Valuations separated by more than the Atlantic

Contact: Brenon Daly

Comparing the valuations of US tech companies with their European counterparts, we can’t help but notice the fact that the recovery hasn’t been enjoyed equally on both sides of the Atlantic. We noted a few months ago that the strong US dollar had opened the way for some opportunistic shopping on the continent. Although most European currencies have inched back up since then, there are still discounts available because the valuations of the companies are still lagging their US peers and rivals.

Earlier this summer, we pointed out that discrepancy in Deltek Systems’ purchase of Maconomy, which valued the Danish ERP vendor at twice the level it started the year – but still below Deltek’s current valuation on the Nasdaq. Similarly, Adobe acquired Day Software at a price that was four times higher than the Swiss company’s own valuation last summer. However, Adobe’s own valuation is higher than the take-out valuation for Day, which included a 60% premium. (Adobe is still valued higher, even though it lost 20% of its value Wednesday after forecasting weaker-than-expected results.)

But those deals pale in comparison to the arbitrage that OpenTable did in its reach across the Atlantic for OpenTable values the British restaurant reservation service at basically 6 times trailing sales, while the San Francisco-based company trades at 19x trailing sales. (For those of you who haven’t looked lately, OpenTable trades in the mid-$60 range, commanding a market cap of some $1.5bn. Incidentally, various measures of OpenTable’s valuation – specifically, both trailing and forward price to earnings ratio – line up almost exactly with those of

Deltek deal shows Atlantic trade winds are blowing

Contact: Brenon Daly

As the hackneyed old phrase goes, there is opportunity in crisis. We were musing on that as we watched the euro plummet at the end of last week to a four-year low against the dollar. With countries such as Greece, Portugal and, most recently, Hungary unable or unwilling to run balanced books, much of the continent looks shaky. Reflecting the worries caused by the ballooning debt in many countries, the euro has shed 15% of its value compared to the US greenback.

While it is undoubtedly a tough time for many of our cousin countries across the Atlantic, some US companies might be having a different take on this period of European malaise: it’s a great time to do some opportunistic shopping. For starters, US buyers are getting a nice little discount thanks to the dollar. If, for instance, a US-based company was eyeing an acquisition in Europe that would have run it $150m at the start of the year, the current cost is less than $130m. And don’t forget that a lot of US companies have a lot of wampum sitting over in Europe that can’t be brought home without a heavy tax hit.

There’s also the fact that the recession hasn’t actually ended for many of the European companies, at least not based on their stock prices. Consider the smartly frugal bit of shopping that Deltek Systems did late last week. The project management software vendor had been looking to expand across the Atlantic, and found a handy bargain in picking up Danish ERP provider Maconomy. (Deltek was advised by Arma Partners.)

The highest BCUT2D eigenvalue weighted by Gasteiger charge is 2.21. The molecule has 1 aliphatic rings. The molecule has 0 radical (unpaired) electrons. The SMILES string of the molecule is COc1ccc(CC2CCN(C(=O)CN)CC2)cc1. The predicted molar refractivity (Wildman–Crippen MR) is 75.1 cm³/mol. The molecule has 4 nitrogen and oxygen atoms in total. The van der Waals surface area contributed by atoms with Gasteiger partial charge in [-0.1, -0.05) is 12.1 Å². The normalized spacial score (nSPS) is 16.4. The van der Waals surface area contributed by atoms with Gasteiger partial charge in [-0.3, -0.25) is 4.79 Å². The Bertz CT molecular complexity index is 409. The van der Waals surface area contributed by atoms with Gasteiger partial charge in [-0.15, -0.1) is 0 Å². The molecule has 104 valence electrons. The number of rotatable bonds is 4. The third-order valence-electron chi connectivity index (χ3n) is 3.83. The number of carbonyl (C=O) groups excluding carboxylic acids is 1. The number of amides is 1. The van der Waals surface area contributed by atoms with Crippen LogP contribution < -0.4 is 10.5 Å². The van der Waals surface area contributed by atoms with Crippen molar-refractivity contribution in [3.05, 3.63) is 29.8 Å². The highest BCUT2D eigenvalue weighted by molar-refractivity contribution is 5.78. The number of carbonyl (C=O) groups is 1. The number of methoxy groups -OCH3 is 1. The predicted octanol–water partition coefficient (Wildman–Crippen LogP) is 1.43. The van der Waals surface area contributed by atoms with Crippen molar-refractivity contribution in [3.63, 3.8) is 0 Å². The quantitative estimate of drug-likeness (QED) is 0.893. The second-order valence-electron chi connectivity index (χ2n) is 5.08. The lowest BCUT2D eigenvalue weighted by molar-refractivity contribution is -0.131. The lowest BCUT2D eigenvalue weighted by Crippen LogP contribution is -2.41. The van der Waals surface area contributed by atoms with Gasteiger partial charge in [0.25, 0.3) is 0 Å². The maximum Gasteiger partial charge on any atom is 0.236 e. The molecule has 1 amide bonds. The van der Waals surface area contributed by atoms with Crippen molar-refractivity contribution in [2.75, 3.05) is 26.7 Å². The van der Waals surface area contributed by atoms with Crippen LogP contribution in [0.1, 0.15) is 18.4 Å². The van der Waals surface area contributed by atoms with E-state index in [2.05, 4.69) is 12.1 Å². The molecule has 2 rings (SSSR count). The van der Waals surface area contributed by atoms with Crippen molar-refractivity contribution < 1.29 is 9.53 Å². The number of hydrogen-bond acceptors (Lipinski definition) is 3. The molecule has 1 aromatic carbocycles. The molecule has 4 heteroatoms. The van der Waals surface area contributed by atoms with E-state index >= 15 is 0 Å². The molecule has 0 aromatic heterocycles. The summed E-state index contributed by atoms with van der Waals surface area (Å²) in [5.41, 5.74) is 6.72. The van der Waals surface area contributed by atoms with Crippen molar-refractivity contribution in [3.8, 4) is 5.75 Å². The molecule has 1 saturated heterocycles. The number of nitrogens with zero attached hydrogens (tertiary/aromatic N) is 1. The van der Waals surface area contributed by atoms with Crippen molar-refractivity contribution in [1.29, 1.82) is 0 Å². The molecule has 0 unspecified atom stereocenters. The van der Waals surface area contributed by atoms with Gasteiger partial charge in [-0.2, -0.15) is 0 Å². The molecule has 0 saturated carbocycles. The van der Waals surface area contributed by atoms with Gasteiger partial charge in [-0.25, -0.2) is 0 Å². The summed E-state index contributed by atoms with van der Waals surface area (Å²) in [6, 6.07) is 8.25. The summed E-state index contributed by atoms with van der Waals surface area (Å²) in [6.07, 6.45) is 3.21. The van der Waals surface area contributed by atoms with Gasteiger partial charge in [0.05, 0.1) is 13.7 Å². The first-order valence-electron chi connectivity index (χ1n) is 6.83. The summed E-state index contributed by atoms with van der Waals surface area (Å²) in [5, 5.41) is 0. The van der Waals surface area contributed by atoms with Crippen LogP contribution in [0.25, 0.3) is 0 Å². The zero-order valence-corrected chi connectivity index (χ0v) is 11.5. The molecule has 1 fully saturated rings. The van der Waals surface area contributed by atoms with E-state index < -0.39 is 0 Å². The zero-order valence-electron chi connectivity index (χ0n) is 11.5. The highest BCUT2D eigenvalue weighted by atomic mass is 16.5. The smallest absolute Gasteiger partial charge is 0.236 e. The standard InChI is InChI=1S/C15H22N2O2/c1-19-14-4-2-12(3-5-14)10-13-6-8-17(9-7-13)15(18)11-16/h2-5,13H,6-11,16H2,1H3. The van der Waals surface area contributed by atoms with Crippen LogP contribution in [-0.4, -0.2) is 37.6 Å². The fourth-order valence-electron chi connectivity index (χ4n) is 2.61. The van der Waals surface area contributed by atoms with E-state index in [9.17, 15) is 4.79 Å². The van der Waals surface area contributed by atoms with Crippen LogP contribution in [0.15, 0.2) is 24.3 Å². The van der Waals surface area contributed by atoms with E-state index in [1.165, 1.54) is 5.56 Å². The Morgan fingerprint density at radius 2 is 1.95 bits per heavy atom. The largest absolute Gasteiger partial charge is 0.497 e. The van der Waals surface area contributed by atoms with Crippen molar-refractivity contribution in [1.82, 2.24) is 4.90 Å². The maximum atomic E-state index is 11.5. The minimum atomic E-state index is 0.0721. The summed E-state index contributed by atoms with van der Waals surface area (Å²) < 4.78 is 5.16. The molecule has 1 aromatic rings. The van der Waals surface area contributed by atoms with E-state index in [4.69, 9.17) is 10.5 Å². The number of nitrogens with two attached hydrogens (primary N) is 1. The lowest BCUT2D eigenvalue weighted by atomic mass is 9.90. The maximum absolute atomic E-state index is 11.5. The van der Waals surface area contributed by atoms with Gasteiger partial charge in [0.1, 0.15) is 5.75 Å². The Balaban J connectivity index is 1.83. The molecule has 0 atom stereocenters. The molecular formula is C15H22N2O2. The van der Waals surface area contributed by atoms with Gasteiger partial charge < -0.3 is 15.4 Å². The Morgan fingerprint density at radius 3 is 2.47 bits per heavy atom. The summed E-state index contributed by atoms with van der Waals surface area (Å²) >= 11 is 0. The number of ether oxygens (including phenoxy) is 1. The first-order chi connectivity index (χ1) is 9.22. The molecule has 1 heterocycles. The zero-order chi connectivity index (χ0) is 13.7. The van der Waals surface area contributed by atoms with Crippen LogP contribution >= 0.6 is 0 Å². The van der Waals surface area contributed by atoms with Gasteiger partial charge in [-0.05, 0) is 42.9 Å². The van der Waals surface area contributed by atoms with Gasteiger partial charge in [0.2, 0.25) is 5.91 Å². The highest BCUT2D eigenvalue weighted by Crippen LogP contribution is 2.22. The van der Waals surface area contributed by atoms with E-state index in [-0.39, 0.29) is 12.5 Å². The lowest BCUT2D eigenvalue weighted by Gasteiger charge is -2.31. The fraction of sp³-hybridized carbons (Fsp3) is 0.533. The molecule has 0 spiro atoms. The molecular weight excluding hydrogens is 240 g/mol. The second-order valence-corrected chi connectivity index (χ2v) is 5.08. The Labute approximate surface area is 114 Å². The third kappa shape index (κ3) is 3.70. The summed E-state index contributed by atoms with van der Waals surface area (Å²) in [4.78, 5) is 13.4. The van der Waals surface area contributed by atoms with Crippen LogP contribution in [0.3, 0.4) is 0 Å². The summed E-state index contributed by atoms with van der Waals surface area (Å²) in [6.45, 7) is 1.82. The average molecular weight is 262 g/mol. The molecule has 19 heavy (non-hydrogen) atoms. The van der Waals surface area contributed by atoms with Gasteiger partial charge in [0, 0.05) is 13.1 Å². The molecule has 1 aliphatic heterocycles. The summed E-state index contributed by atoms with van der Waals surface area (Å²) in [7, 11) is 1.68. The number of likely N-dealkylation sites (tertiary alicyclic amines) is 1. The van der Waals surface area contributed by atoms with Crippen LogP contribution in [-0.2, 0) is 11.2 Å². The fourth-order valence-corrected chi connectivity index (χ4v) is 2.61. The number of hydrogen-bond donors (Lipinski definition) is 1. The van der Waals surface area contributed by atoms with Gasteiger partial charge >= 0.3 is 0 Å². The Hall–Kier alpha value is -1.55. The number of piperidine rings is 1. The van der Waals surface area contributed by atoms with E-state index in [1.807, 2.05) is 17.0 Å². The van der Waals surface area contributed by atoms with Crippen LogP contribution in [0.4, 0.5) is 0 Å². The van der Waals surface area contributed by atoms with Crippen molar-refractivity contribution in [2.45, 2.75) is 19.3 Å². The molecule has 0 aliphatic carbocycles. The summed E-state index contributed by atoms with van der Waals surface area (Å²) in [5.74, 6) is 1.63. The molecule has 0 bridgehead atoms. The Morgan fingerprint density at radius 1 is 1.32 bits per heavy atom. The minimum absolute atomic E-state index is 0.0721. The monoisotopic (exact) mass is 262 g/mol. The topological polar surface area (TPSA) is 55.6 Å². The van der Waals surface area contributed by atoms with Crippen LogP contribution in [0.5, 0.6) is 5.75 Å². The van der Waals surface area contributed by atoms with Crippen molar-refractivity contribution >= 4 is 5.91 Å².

In its largest acquisition ever, Deltek will pay around $72m in cash for Maconomy. Even though the premium is substantial (Deltek’s offer is more than triple where Maconomy shares traded a year ago, and twice the price of the stock at the beginning of the year), the valuation of the target is actually lower than that of the acquirer. On an enterprise value basis, Deltek itself trades at about 2.1 times trailing sales, while it is paying just 1.5 times trailing sales for Maconomy. (And again, the valuation of the Danish software firm includes a generous premium.) Bargains like that may well get the trade winds blowing again across the Atlantic.

Marked-down leftovers

When Oracle snapped up Primavera Systems last week, we had to spare a thought for the surviving project and portfolio management (PPM) vendors. That thought almost became the start of a eulogy as we saw Primavera’s publicly traded rival get trounced on the Nasdaq and its direct competitor still out on the market seeking a buyer.

Let’s start with the biggest of the big, Deltek Systems. Since the company, which is majority owned by buyout firm New Mountain Capital, went public a year ago, its shares have lost three-quarters of their value. That has reduced Deltek’s market capitalization to just $190m. Deltek also carries about that same amount of debt, along with a stash of roughly $33m in cash. Altogether, Deltek’s enterprise value is around $350m. That for a company that will do about $300m in revenue this year, including approximately $100m in maintenance revenue, while running at a mid-teens operating margin.

Next is Planview, another privately held PPM vendor. The Austin, Texas-based company is roughly the same size as Primavera, running at about $175m. More than a few sources have indicated that Planview has been for sale for some time, but for whatever reason, it hasn’t found a taker. Not that we imagine it would be prohibitively expensive at this point. If Plainview went for the same valuation as Primavera, it would fetch $350m; pegging the purchase price to Deltek’s current multiple would put it closer to $200m. That’s mere pocket change for IBM, which we hear may have been interested in Primavera, a partner company.